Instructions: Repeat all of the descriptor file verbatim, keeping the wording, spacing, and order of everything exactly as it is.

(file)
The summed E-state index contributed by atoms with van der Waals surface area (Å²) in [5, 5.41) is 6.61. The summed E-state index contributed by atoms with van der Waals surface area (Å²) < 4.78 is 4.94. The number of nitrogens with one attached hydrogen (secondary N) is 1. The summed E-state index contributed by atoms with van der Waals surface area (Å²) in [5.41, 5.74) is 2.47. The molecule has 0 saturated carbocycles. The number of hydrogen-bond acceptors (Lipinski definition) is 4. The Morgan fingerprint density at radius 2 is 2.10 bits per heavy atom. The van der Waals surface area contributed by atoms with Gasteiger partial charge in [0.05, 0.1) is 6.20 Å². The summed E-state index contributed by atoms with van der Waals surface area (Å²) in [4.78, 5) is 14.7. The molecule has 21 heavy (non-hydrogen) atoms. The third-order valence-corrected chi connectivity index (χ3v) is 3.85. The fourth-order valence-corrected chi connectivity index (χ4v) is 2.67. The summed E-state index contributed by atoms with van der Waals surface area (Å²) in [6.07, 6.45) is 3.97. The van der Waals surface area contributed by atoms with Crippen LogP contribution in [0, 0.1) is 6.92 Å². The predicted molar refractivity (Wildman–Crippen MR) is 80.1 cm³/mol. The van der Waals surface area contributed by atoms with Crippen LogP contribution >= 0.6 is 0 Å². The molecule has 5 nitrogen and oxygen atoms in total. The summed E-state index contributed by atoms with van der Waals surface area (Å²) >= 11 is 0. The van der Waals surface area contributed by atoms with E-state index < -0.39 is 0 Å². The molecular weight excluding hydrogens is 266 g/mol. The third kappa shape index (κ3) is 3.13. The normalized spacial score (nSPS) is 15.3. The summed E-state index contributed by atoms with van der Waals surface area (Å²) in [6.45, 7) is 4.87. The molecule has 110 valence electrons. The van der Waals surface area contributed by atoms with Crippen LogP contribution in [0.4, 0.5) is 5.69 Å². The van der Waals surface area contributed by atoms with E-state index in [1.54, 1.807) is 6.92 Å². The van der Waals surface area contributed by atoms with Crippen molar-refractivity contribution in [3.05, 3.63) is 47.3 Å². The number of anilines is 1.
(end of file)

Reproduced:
The summed E-state index contributed by atoms with van der Waals surface area (Å²) in [5, 5.41) is 6.61. The summed E-state index contributed by atoms with van der Waals surface area (Å²) < 4.78 is 4.94. The number of nitrogens with one attached hydrogen (secondary N) is 1. The summed E-state index contributed by atoms with van der Waals surface area (Å²) in [5.41, 5.74) is 2.47. The molecule has 0 saturated carbocycles. The number of hydrogen-bond acceptors (Lipinski definition) is 4. The Morgan fingerprint density at radius 2 is 2.10 bits per heavy atom. The van der Waals surface area contributed by atoms with Gasteiger partial charge in [0.05, 0.1) is 6.20 Å². The summed E-state index contributed by atoms with van der Waals surface area (Å²) in [4.78, 5) is 14.7. The molecule has 21 heavy (non-hydrogen) atoms. The third-order valence-corrected chi connectivity index (χ3v) is 3.85. The fourth-order valence-corrected chi connectivity index (χ4v) is 2.67. The summed E-state index contributed by atoms with van der Waals surface area (Å²) in [6.07, 6.45) is 3.97. The van der Waals surface area contributed by atoms with Crippen LogP contribution in [0, 0.1) is 6.92 Å². The predicted molar refractivity (Wildman–Crippen MR) is 80.1 cm³/mol. The van der Waals surface area contributed by atoms with Crippen LogP contribution >= 0.6 is 0 Å². The molecule has 5 nitrogen and oxygen atoms in total. The summed E-state index contributed by atoms with van der Waals surface area (Å²) >= 11 is 0. The van der Waals surface area contributed by atoms with E-state index < -0.39 is 0 Å². The molecular weight excluding hydrogens is 266 g/mol. The third kappa shape index (κ3) is 3.13. The normalized spacial score (nSPS) is 15.3. The summed E-state index contributed by atoms with van der Waals surface area (Å²) in [6.45, 7) is 4.87. The molecule has 110 valence electrons. The van der Waals surface area contributed by atoms with Crippen LogP contribution in [0.4, 0.5) is 5.69 Å². The van der Waals surface area contributed by atoms with E-state index in [1.54, 1.807) is 6.92 Å². The van der Waals surface area contributed by atoms with Crippen molar-refractivity contribution in [3.05, 3.63) is 47.3 Å². The number of anilines is 1.